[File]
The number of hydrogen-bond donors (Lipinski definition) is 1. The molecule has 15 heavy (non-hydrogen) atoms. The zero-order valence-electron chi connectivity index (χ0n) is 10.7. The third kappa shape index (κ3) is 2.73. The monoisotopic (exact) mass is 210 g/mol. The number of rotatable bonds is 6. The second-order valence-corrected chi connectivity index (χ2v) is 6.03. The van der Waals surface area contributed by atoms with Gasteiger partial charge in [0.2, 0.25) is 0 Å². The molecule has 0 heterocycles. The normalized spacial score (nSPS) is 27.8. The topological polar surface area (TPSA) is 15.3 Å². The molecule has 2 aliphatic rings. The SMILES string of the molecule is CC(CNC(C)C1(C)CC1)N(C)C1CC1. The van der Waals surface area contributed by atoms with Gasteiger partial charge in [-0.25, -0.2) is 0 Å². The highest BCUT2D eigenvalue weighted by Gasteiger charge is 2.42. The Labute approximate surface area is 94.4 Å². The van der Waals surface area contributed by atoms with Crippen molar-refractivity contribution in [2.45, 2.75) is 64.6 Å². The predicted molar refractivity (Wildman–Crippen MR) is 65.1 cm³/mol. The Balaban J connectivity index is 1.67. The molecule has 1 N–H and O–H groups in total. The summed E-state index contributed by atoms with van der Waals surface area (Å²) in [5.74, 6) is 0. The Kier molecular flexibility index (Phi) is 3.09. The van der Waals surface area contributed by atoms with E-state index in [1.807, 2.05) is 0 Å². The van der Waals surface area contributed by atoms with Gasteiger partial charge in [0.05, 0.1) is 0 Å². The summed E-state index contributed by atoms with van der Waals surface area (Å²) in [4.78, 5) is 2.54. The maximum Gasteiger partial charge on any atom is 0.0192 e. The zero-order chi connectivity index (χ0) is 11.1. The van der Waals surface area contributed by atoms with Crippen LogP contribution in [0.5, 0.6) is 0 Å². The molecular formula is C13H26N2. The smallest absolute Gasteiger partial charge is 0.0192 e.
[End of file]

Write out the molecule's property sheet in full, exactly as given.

The number of hydrogen-bond donors (Lipinski definition) is 1. The molecule has 15 heavy (non-hydrogen) atoms. The zero-order valence-electron chi connectivity index (χ0n) is 10.7. The third kappa shape index (κ3) is 2.73. The monoisotopic (exact) mass is 210 g/mol. The number of rotatable bonds is 6. The second-order valence-corrected chi connectivity index (χ2v) is 6.03. The van der Waals surface area contributed by atoms with Gasteiger partial charge in [0.2, 0.25) is 0 Å². The molecule has 0 heterocycles. The normalized spacial score (nSPS) is 27.8. The topological polar surface area (TPSA) is 15.3 Å². The molecule has 2 aliphatic rings. The SMILES string of the molecule is CC(CNC(C)C1(C)CC1)N(C)C1CC1. The van der Waals surface area contributed by atoms with Gasteiger partial charge in [-0.25, -0.2) is 0 Å². The highest BCUT2D eigenvalue weighted by Gasteiger charge is 2.42. The Labute approximate surface area is 94.4 Å². The van der Waals surface area contributed by atoms with Crippen molar-refractivity contribution in [2.45, 2.75) is 64.6 Å². The predicted molar refractivity (Wildman–Crippen MR) is 65.1 cm³/mol. The Balaban J connectivity index is 1.67. The molecule has 1 N–H and O–H groups in total. The summed E-state index contributed by atoms with van der Waals surface area (Å²) in [5.74, 6) is 0. The Kier molecular flexibility index (Phi) is 3.09. The van der Waals surface area contributed by atoms with E-state index in [1.807, 2.05) is 0 Å². The van der Waals surface area contributed by atoms with Gasteiger partial charge in [0.05, 0.1) is 0 Å². The summed E-state index contributed by atoms with van der Waals surface area (Å²) in [4.78, 5) is 2.54. The maximum Gasteiger partial charge on any atom is 0.0192 e. The zero-order chi connectivity index (χ0) is 11.1. The van der Waals surface area contributed by atoms with Crippen LogP contribution in [0.5, 0.6) is 0 Å². The molecular formula is C13H26N2. The smallest absolute Gasteiger partial charge is 0.0192 e.